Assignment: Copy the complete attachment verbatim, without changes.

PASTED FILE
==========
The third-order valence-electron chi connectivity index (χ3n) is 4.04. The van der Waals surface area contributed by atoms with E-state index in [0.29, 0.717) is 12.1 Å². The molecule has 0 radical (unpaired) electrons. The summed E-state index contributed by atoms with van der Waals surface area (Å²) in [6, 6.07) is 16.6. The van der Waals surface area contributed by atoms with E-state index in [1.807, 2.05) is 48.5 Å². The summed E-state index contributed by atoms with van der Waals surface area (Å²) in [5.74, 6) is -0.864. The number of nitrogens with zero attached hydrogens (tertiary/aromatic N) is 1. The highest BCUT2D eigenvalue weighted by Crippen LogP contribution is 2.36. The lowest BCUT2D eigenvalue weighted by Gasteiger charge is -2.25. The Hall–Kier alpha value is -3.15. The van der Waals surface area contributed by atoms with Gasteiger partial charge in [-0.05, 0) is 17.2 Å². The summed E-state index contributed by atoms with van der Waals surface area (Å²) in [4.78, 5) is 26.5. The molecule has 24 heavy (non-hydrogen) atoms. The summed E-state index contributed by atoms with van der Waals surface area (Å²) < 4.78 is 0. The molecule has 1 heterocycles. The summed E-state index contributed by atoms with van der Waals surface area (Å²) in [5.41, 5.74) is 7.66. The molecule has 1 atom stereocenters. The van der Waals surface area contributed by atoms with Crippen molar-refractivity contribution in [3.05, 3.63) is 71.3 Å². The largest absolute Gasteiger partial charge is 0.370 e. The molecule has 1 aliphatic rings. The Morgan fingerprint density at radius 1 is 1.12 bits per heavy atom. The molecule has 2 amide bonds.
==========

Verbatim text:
The third-order valence-electron chi connectivity index (χ3n) is 4.04. The van der Waals surface area contributed by atoms with E-state index in [0.29, 0.717) is 12.1 Å². The molecule has 0 radical (unpaired) electrons. The summed E-state index contributed by atoms with van der Waals surface area (Å²) in [6, 6.07) is 16.6. The van der Waals surface area contributed by atoms with E-state index in [1.807, 2.05) is 48.5 Å². The summed E-state index contributed by atoms with van der Waals surface area (Å²) in [5.74, 6) is -0.864. The number of nitrogens with zero attached hydrogens (tertiary/aromatic N) is 1. The highest BCUT2D eigenvalue weighted by Crippen LogP contribution is 2.36. The lowest BCUT2D eigenvalue weighted by Gasteiger charge is -2.25. The Hall–Kier alpha value is -3.15. The van der Waals surface area contributed by atoms with Gasteiger partial charge in [-0.05, 0) is 17.2 Å². The summed E-state index contributed by atoms with van der Waals surface area (Å²) in [4.78, 5) is 26.5. The molecule has 24 heavy (non-hydrogen) atoms. The summed E-state index contributed by atoms with van der Waals surface area (Å²) < 4.78 is 0. The molecule has 1 heterocycles. The summed E-state index contributed by atoms with van der Waals surface area (Å²) in [5.41, 5.74) is 7.66. The molecule has 1 atom stereocenters. The van der Waals surface area contributed by atoms with Crippen molar-refractivity contribution in [3.05, 3.63) is 71.3 Å². The largest absolute Gasteiger partial charge is 0.370 e. The molecule has 1 aliphatic rings. The Morgan fingerprint density at radius 1 is 1.12 bits per heavy atom. The molecule has 2 amide bonds.